Led Zeppelin II

THE MOTHER OF ALL HARD ROCK ALBUMS! THE GENESIS OF HEAVINESS! THE GREATEST RIFFS EVER RECORDED BY MANKIND! THE BEST ROCK ALBUM FROM A TIME WHEN ROCK WAS STILL ALIVE AND KICKIN’, MAAAAAAN! And so on. You must’ve heard at least one of these comments before, right? Well, they’re all widespread, and they’re all wrong, too. If we’re ignoring The Kinks, Cream and Jeff Beck (and a bunch of others), then you might indeed consider them the first band to offer the whole hard rock package, but in that case picking the debut (“Communication Breakdown” and “Dazed and Confused” anyone?) makes more sense. As for sheer heaviness: Vincebus Eruptum (1968) maybe? Or, again, the debut? Riffs then? Sure, there’s a shitload of memorable ones on this album, but Let There Be Rock relegates it back to primary school (well, sort of). That said, Led Zeppelin II does deserve some of the credit as well, since it rocks really hard, has that fantastic early ‘70’s greasy sound and does indeed boast a few riffs that even a guitar player in Chili, Senegal or Ramon, NM, has heard of: those big, fat, bombastic, bloated motherfuckers that make the hairs on your arms, back and legs stand straight, those decibel crunches that unleash the animal in you, the beast that craves beer, a good time with the boys and, more than anything else, WOMEN! EASY WOMEN!

Misogynistic, dumb, pummelling, overrated, call it whatever you want, but … just don’t deny that “Whole Lotta Love” is the album’s epicentre. Basically a repetitive blues riff on steroids, with lyrics comin’ straight out of a sleazy porn flic (“I’m gonna give you every inch of my love,” “Way down inside, you need it,” “I wanna be your backdoor man”…what the hell?), it’s a filthy classic that could be the hard rock equivalent of the Vatican: larger than life, indestructible and perverted to the core. It’s great though, and the best thing about it all is that it still sounds incredible to this day, and boy, do I get a kick out of hearing Bonham’s hi-hat pedal during the meandering mid-section! I mean, nowadays they probably would’ve edited it and replaced it with a sample. Slightly less popular, but every inch as monstrous, is the incendiary “Heartbreaker,” with its grumbling bass, thrilling acceleration and some of Page’s best axe work. On top of that, Plant’s vocals (especially “Heeeeeyy, fellas have you heard the neeeeewwss”) turn it into an instant cock rock-classic. As for the second tier: “Thank You” might belong there. Initially, I wasn’t that impressed by it, but I’ve developed quite a fondness for it: I just dig the nice organ sounds (courtesy of J.P. Jones) and the contrast between the acoustic touches and thundering drums, while it contains some of the best Plant vocals of the entire album. Come to think about it, I think “Thank You” could very well be a wedding song.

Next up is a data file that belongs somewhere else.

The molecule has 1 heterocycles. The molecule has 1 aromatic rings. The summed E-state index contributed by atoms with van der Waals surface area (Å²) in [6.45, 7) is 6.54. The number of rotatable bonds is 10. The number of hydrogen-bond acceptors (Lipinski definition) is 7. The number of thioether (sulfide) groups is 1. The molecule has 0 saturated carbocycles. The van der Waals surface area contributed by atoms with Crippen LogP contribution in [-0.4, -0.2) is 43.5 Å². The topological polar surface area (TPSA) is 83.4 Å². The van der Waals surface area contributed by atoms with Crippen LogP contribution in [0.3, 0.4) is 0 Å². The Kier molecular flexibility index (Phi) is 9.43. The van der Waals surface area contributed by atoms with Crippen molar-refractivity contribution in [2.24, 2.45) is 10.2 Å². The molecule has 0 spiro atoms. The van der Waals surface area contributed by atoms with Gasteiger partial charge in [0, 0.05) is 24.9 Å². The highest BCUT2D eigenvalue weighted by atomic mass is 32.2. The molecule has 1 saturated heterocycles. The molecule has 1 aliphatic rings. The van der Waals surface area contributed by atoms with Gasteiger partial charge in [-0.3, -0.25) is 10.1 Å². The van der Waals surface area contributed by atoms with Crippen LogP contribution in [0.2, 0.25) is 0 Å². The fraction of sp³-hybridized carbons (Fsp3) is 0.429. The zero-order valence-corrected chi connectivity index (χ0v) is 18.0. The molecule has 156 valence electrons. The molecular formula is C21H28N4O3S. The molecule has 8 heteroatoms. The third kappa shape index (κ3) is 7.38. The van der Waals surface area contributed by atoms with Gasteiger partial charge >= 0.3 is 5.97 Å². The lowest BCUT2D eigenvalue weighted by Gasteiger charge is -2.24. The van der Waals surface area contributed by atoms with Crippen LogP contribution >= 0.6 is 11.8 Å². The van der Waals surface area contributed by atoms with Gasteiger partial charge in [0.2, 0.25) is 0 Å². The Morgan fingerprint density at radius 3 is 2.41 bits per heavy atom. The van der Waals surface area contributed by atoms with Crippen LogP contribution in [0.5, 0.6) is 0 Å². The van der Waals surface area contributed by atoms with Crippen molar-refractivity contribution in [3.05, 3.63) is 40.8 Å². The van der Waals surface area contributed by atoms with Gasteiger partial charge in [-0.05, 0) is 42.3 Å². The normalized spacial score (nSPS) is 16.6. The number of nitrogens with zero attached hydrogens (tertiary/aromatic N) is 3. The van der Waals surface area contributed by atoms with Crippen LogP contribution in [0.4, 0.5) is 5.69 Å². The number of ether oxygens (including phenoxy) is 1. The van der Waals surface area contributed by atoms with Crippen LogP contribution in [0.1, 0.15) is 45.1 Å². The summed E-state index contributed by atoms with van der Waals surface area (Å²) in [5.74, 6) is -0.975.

“Ramble On” seems to hold a much-debated position: some people think it’s a crude failure, a clumsy marriage of soft and loud textures, others think it’s an all-time classic. While it doesn’t sound like vintage Led Zep to me, I certainly dig the pumping chorus and jazzy bass lines, even though it’s hard to ignore the fairly silly lyrics (well, let’s be honest, they rarely were about that, right?). Also the semi-ballad “What Is and What Should Never Be” deals in that vague mysticism and imagery (“Catch the wind, we’re gonna see it spin, we’re gonna sail, little girl”), but luckily that’s redeemed by some excellent playing (especially by Page) and a successful exploration of folksier territory. That’s when we get to the lesser stuff: “The Lemon Song,” one of those blues rip-offs that sound cool but also shows they started working on the album a little too fast, starts off extraordinarily with a dirty distorted blues groove and a terrific roots-rock acceleration, but I’ve always though the pummelling, jammy second part should’ve been trimmed. Similarly, album closer “Bring It on Home” seems to be some song that’s more included because of laziness or creative limitations than anything else. The band does a good job at recreating an authentic blues vibe, but what does it lead to: a totally unconnected second part that never really takes off. Frustrating, and a bit of a waste of time. It’s quite possible that you’ve never heard that last song, since the one that precedes it isn’t the most popular of Zep’s tunes either. “Moby Dick” kicks off with a dirty, funky smellin’ riff that suits the title just fine, but the main point about the song – a lengthy drum solo that usually tells me it’s time to get a refill or to take a leak – should be filed under “seventies excess.” Drum solos can be cool in concert, but they rarely work on albums. Anyway, I have a few bones to pick with this album, but that doesn’t get in the way of the fact that its best moments were made for the ages.  But calling it greatest rock album of all-time? I disagree.


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